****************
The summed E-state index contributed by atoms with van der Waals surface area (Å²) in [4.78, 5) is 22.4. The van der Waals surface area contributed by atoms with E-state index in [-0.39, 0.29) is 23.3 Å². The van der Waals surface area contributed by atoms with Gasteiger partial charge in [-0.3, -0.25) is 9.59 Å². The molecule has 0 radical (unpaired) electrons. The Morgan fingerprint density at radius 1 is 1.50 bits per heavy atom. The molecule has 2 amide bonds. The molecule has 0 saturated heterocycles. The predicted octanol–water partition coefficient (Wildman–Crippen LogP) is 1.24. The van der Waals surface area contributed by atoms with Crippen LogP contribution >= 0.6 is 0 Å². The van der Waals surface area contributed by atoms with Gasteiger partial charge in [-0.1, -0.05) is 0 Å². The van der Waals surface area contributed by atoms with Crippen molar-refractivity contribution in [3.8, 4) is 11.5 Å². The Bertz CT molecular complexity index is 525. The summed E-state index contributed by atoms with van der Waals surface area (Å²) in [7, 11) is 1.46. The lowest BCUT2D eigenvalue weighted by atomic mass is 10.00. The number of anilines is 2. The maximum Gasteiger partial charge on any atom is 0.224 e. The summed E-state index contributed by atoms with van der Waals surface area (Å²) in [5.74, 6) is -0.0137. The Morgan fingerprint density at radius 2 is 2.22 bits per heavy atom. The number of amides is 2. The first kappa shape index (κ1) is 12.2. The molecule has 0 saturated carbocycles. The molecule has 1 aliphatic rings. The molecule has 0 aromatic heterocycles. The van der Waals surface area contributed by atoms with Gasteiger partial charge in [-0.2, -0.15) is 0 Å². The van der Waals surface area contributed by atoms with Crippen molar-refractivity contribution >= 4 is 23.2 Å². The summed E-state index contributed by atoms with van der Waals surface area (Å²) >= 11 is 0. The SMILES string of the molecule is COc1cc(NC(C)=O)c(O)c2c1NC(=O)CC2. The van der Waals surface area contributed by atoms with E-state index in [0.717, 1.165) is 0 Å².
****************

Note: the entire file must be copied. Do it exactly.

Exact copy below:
The summed E-state index contributed by atoms with van der Waals surface area (Å²) in [4.78, 5) is 22.4. The van der Waals surface area contributed by atoms with E-state index in [-0.39, 0.29) is 23.3 Å². The van der Waals surface area contributed by atoms with Gasteiger partial charge in [-0.3, -0.25) is 9.59 Å². The molecule has 0 radical (unpaired) electrons. The Morgan fingerprint density at radius 1 is 1.50 bits per heavy atom. The molecule has 2 amide bonds. The molecule has 0 saturated heterocycles. The predicted octanol–water partition coefficient (Wildman–Crippen LogP) is 1.24. The van der Waals surface area contributed by atoms with Crippen LogP contribution >= 0.6 is 0 Å². The van der Waals surface area contributed by atoms with Gasteiger partial charge in [-0.1, -0.05) is 0 Å². The van der Waals surface area contributed by atoms with Crippen molar-refractivity contribution in [3.8, 4) is 11.5 Å². The Bertz CT molecular complexity index is 525. The summed E-state index contributed by atoms with van der Waals surface area (Å²) in [7, 11) is 1.46. The lowest BCUT2D eigenvalue weighted by atomic mass is 10.00. The number of anilines is 2. The maximum Gasteiger partial charge on any atom is 0.224 e. The summed E-state index contributed by atoms with van der Waals surface area (Å²) in [5.74, 6) is -0.0137. The Morgan fingerprint density at radius 2 is 2.22 bits per heavy atom. The number of amides is 2. The first kappa shape index (κ1) is 12.2. The molecule has 0 saturated carbocycles. The molecule has 1 aliphatic rings. The molecule has 0 aromatic heterocycles. The van der Waals surface area contributed by atoms with Gasteiger partial charge in [-0.2, -0.15) is 0 Å². The van der Waals surface area contributed by atoms with Crippen molar-refractivity contribution >= 4 is 23.2 Å². The summed E-state index contributed by atoms with van der Waals surface area (Å²) >= 11 is 0. The SMILES string of the molecule is COc1cc(NC(C)=O)c(O)c2c1NC(=O)CC2. The van der Waals surface area contributed by atoms with E-state index in [0.717, 1.165) is 0 Å².